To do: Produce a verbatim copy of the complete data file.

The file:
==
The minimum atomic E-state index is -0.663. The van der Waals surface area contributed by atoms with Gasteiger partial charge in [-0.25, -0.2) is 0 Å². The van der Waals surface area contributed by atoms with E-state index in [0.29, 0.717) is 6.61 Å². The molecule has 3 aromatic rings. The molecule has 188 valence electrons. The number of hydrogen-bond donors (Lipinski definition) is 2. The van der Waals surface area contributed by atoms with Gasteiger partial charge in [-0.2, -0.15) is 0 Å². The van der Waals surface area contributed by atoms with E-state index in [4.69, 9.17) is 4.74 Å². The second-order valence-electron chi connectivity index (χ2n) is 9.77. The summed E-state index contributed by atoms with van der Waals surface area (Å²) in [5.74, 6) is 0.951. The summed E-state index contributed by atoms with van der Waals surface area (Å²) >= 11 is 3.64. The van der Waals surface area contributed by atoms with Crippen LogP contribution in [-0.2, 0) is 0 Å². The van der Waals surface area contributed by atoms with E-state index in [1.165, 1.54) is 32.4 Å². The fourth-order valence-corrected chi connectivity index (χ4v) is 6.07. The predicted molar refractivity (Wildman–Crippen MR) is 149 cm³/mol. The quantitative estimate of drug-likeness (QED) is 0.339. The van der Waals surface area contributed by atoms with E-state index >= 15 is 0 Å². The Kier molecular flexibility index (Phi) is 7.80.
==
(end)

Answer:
The minimum atomic E-state index is -0.663. The van der Waals surface area contributed by atoms with Gasteiger partial charge in [-0.25, -0.2) is 0 Å². The van der Waals surface area contributed by atoms with E-state index in [0.29, 0.717) is 6.61 Å². The molecule has 3 aromatic rings. The molecule has 188 valence electrons. The number of hydrogen-bond donors (Lipinski definition) is 2. The van der Waals surface area contributed by atoms with Gasteiger partial charge in [-0.2, -0.15) is 0 Å². The van der Waals surface area contributed by atoms with E-state index in [4.69, 9.17) is 4.74 Å². The second-order valence-electron chi connectivity index (χ2n) is 9.77. The summed E-state index contributed by atoms with van der Waals surface area (Å²) in [5.74, 6) is 0.951. The summed E-state index contributed by atoms with van der Waals surface area (Å²) >= 11 is 3.64. The van der Waals surface area contributed by atoms with Crippen LogP contribution in [-0.2, 0) is 0 Å². The van der Waals surface area contributed by atoms with E-state index in [1.165, 1.54) is 32.4 Å². The fourth-order valence-corrected chi connectivity index (χ4v) is 6.07. The predicted molar refractivity (Wildman–Crippen MR) is 149 cm³/mol. The quantitative estimate of drug-likeness (QED) is 0.339. The van der Waals surface area contributed by atoms with E-state index >= 15 is 0 Å². The Kier molecular flexibility index (Phi) is 7.80.